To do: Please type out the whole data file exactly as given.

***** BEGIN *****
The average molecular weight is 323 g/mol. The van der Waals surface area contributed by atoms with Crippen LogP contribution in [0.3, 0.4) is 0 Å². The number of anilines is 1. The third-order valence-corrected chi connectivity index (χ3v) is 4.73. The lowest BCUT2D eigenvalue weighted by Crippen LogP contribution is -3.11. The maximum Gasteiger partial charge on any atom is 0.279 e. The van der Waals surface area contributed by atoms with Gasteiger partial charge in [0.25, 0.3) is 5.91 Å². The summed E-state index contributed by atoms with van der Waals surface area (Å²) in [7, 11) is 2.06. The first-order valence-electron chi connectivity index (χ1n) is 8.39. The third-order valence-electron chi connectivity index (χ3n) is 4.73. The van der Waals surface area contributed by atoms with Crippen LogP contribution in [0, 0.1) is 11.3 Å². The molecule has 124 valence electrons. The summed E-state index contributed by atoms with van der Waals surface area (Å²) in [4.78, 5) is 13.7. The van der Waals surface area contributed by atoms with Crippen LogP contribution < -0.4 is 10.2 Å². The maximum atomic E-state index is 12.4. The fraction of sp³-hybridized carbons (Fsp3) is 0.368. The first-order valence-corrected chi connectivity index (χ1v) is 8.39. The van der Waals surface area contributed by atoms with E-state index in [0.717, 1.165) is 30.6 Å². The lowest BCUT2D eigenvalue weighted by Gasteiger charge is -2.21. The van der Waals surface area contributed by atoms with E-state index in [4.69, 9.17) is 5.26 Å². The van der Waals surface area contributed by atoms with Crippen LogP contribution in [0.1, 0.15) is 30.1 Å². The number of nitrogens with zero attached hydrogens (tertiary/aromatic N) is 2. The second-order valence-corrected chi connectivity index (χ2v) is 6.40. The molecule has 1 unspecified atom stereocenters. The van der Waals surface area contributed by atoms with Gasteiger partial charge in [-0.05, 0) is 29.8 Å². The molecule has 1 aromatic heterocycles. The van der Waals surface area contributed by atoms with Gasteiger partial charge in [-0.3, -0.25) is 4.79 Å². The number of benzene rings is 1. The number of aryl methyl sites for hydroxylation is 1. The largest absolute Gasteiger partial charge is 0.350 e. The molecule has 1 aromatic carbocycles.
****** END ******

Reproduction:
The average molecular weight is 323 g/mol. The van der Waals surface area contributed by atoms with Crippen LogP contribution in [0.3, 0.4) is 0 Å². The number of anilines is 1. The third-order valence-corrected chi connectivity index (χ3v) is 4.73. The lowest BCUT2D eigenvalue weighted by Crippen LogP contribution is -3.11. The maximum Gasteiger partial charge on any atom is 0.279 e. The van der Waals surface area contributed by atoms with Gasteiger partial charge in [0.25, 0.3) is 5.91 Å². The summed E-state index contributed by atoms with van der Waals surface area (Å²) in [7, 11) is 2.06. The first-order valence-electron chi connectivity index (χ1n) is 8.39. The third-order valence-electron chi connectivity index (χ3n) is 4.73. The van der Waals surface area contributed by atoms with Crippen LogP contribution in [0, 0.1) is 11.3 Å². The molecule has 124 valence electrons. The summed E-state index contributed by atoms with van der Waals surface area (Å²) in [4.78, 5) is 13.7. The van der Waals surface area contributed by atoms with Crippen LogP contribution < -0.4 is 10.2 Å². The maximum atomic E-state index is 12.4. The fraction of sp³-hybridized carbons (Fsp3) is 0.368. The first-order valence-corrected chi connectivity index (χ1v) is 8.39. The van der Waals surface area contributed by atoms with E-state index in [0.717, 1.165) is 30.6 Å². The lowest BCUT2D eigenvalue weighted by Gasteiger charge is -2.21. The van der Waals surface area contributed by atoms with E-state index in [4.69, 9.17) is 5.26 Å². The van der Waals surface area contributed by atoms with Crippen LogP contribution in [0.1, 0.15) is 30.1 Å². The number of nitrogens with zero attached hydrogens (tertiary/aromatic N) is 2. The second-order valence-corrected chi connectivity index (χ2v) is 6.40. The molecule has 1 unspecified atom stereocenters. The van der Waals surface area contributed by atoms with Gasteiger partial charge in [-0.05, 0) is 29.8 Å². The molecule has 1 aromatic heterocycles. The van der Waals surface area contributed by atoms with Gasteiger partial charge in [-0.3, -0.25) is 4.79 Å². The number of benzene rings is 1. The number of aryl methyl sites for hydroxylation is 1. The largest absolute Gasteiger partial charge is 0.350 e. The molecule has 1 aromatic carbocycles.